We confused opinions with fact, constructive criticism with lashing out. Every so often we remembered that ‘it’s too soon to debate’ and then immediately the debate would begin. Why should anyone believe us when we don’t believe ourselves?
Screw up number eight
We failed the test of trust. We zig zagged between unexplainable waves of patriotism and unrelenting criticism. On the third day of the fighting we reported that ‘Israel destroyed some 50 percent of the enemy.’
We were quick to believe the number of dead from the Israeli air strike in the village of Kana. We admitted our failure in explaining Israel’s position abroad just before the UN Security Council condemned the Hizbullah attacks without its usual equal condemnation of some Israeli action or another for the sake of ‘balance’. (First time in the UN’s history that a vote was unbalanced – in Israel’s favor.)
One of the networks broadcast two photos from Lebanon after it was proved that they had been doctored. We had already informed everyone that a ceasefire wouldn’t last long.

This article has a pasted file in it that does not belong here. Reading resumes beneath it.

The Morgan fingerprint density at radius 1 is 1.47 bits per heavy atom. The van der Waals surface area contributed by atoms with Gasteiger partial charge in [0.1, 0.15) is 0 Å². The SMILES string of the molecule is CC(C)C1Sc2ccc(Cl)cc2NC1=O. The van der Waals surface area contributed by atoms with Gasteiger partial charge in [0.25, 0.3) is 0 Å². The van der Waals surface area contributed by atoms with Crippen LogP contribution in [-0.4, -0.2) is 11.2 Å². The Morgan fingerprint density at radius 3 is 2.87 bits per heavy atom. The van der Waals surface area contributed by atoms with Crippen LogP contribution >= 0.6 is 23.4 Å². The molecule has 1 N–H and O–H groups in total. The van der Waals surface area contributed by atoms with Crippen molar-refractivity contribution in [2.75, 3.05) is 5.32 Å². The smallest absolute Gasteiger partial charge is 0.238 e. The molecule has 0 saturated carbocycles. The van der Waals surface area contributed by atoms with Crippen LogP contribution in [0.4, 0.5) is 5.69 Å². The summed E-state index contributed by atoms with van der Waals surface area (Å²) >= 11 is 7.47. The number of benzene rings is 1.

A family from Kiryat Shmona who was staying in the neighborhood community center stopped me on last Tuesday in order to say they are not going home. They heard in the media that any minute now the fighting will resume on Israel’s northern border and want to know how we know this. That’s just it; we don’t know.
The Israeli media are very important to me. I’ve been part of them and they a part of me all my adult life. The reasons the media failed are not their fault. Contrary to what is generally believed, the media do not lack a love of country.
We all have children in the army, or friends doing reserve duty, or relatives from the north who are living with us right now. But this is the first war conducted in a multichannel world, Internet, impulsive, competitive and inconsistent. It wasn’t only the combat soldiers who lacked equipment, so did the media. We were led into making mistakes, some of them innocent, others out of arrogance.
“We should have imposed a self censorship,” a senior television official said to me. I think he is wrong. Censorship is always a bad thing. What we needed to do – and still need to do – is to acknowledge the fact that rules change during a war.
Even in the most vibrant democracy in the world, freedom isn’t just a privilege it is also a responsibility. We have to realize that if the rules change for the entire country, then they change for us journalists as well.
Now when the smoke settles, we need to demand from ourselves what we demand from others – to acknowledge that something is definitely wrong and to try and fix it. Or as Prime Minister Olmert said in his Knesset speech last week: “Mistakes were made that require investigation. We will not hide them nor brush them under the carpet.”